Where Do We Go From Here? Solutions in the Wake of Trayvon Martin & George Zimmerman

Aug 02, 2013

By Rhonda Tsoi-A-Fatt Bryant

I was in Florida visiting my family, less than 100 miles from Sanford, when the verdict was delivered declaring George Zimmerman not guilty. I remember feeling numb, then sick to my stomach. My reaction was intensified by the fact that I was with the African American males who matter the most to me: my husband, a dark-skinned man with a booming voice and larger-than-life personality; my younger brother, a six-foot, one-inch man with an easygoing spirit who works in corporate America by day and the music scene by night; and my eight-year-old son, an inquisitive young man who is one of my life's greatest joys. As I looked at them, hot, angry tears flowed down my cheeks. I shut off my phone and the television.  I didn't want to see any news stories, talk to anyone, or read any blog posts or tweets. I just wanted to be alone with my anger and grief. I needed that time and space to process the verdict and its implications.

Later, when I listened to President Obama's response to the verdict, I imagined that he, too, needed that same kind of time. As the leader of a nation, the President is required daily to process situations quickly and decisively, and to make statements about the nation's position and next steps, almost immediately. But this time was different. As an African American man and father, I am sure this case hit home and struck a chord in ways no other policy or issue has during his presidency. President Obama said, "Trayvon Martin could have been my son[...] Trayvon Martin could have been me 35 years ago." One must understand that the killing of Trayvon Martin and the "not guilty" verdict of George Zimmerman hit African Americans like the knockout blow of a heavyweight fighter. African Americans like our President.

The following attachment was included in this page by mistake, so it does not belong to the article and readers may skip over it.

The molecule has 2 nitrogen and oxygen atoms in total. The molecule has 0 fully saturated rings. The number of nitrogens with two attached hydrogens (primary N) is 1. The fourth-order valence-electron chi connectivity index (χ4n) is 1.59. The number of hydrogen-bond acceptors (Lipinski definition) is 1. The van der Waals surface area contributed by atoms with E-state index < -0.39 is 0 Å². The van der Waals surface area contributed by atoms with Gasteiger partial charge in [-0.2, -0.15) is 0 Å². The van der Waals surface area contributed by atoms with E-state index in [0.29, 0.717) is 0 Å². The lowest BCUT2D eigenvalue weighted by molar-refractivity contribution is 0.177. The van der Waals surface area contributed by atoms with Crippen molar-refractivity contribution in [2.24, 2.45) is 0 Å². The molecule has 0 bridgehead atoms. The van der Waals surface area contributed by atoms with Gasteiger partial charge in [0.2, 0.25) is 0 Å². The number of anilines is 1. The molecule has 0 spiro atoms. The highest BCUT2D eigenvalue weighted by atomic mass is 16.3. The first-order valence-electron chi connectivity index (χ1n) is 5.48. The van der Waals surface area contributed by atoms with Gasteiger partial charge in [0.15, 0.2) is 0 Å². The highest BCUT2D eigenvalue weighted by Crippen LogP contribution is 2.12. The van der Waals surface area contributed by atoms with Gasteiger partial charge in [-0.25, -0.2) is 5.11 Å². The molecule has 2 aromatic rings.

President Obama acknowledged some important truths in his speech about the Zimmerman verdict-truths no president has ever stated so plainly. First, America's criminal laws are applied unevenly, resulting in racial disparities in "everything from the death penalty to enforcement of our drug laws." In 2010, the Sentencing Project found that African Americans were incarcerated at a rate 5.6 times higher than that of whites. Research shows that this trend was exacerbated by the "war on drugs" that began in the 1980s. In 2010, Congress passed and President Obama signed the Fair Sentencing Act, which reduced the sentencing disparities for crack versus powder cocaine. This legislation came about, in part, because of research that showed both versions of the drug were essentially the same. Prior to the passage of this law, 80 percent of those sentenced for dealing crack cocaine were African American.

So, where do we go from here?



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